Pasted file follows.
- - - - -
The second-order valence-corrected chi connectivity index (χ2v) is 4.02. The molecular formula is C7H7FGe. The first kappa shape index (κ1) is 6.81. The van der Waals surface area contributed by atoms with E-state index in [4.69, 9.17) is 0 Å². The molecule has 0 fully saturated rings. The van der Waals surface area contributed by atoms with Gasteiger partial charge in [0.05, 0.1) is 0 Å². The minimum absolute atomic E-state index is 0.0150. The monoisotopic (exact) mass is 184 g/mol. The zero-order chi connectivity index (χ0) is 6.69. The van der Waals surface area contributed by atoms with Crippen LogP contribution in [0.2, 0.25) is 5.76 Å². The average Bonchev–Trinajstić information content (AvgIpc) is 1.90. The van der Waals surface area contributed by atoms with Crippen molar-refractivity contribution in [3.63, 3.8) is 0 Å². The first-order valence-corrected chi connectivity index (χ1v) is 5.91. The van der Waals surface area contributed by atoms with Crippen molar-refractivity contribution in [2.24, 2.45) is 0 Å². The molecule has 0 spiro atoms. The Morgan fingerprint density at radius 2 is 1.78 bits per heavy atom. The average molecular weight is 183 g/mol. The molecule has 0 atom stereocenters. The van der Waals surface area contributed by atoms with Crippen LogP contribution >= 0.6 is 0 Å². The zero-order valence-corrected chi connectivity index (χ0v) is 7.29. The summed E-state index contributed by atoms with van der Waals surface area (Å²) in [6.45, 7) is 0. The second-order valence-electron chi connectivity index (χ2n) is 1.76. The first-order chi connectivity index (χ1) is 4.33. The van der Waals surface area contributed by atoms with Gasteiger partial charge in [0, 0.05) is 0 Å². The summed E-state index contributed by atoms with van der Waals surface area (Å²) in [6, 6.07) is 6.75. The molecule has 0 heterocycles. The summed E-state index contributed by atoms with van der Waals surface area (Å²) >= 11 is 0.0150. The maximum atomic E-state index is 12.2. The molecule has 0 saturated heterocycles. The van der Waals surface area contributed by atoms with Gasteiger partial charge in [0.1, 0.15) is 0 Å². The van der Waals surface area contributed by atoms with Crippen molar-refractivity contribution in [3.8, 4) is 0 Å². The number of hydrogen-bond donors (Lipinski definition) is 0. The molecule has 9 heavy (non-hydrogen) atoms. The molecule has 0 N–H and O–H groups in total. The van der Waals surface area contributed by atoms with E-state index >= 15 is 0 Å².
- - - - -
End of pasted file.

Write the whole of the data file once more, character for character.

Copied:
The second-order valence-corrected chi connectivity index (χ2v) is 4.02. The molecular formula is C7H7FGe. The first kappa shape index (κ1) is 6.81. The van der Waals surface area contributed by atoms with E-state index in [4.69, 9.17) is 0 Å². The molecule has 0 fully saturated rings. The van der Waals surface area contributed by atoms with Gasteiger partial charge in [0.05, 0.1) is 0 Å². The minimum absolute atomic E-state index is 0.0150. The monoisotopic (exact) mass is 184 g/mol. The zero-order chi connectivity index (χ0) is 6.69. The van der Waals surface area contributed by atoms with Crippen LogP contribution in [0.2, 0.25) is 5.76 Å². The average Bonchev–Trinajstić information content (AvgIpc) is 1.90. The van der Waals surface area contributed by atoms with Crippen molar-refractivity contribution in [3.63, 3.8) is 0 Å². The first-order valence-corrected chi connectivity index (χ1v) is 5.91. The van der Waals surface area contributed by atoms with Crippen molar-refractivity contribution in [2.24, 2.45) is 0 Å². The molecule has 0 spiro atoms. The Morgan fingerprint density at radius 2 is 1.78 bits per heavy atom. The average molecular weight is 183 g/mol. The molecule has 0 atom stereocenters. The van der Waals surface area contributed by atoms with Crippen LogP contribution >= 0.6 is 0 Å². The zero-order valence-corrected chi connectivity index (χ0v) is 7.29. The summed E-state index contributed by atoms with van der Waals surface area (Å²) in [6.45, 7) is 0. The second-order valence-electron chi connectivity index (χ2n) is 1.76. The first-order chi connectivity index (χ1) is 4.33. The van der Waals surface area contributed by atoms with Gasteiger partial charge in [0, 0.05) is 0 Å². The summed E-state index contributed by atoms with van der Waals surface area (Å²) in [6, 6.07) is 6.75. The molecule has 0 heterocycles. The summed E-state index contributed by atoms with van der Waals surface area (Å²) >= 11 is 0.0150. The maximum atomic E-state index is 12.2. The molecule has 0 saturated heterocycles. The van der Waals surface area contributed by atoms with Gasteiger partial charge in [0.1, 0.15) is 0 Å². The van der Waals surface area contributed by atoms with Crippen molar-refractivity contribution in [3.8, 4) is 0 Å². The number of hydrogen-bond donors (Lipinski definition) is 0. The molecule has 9 heavy (non-hydrogen) atoms. The molecule has 0 N–H and O–H groups in total. The van der Waals surface area contributed by atoms with E-state index >= 15 is 0 Å².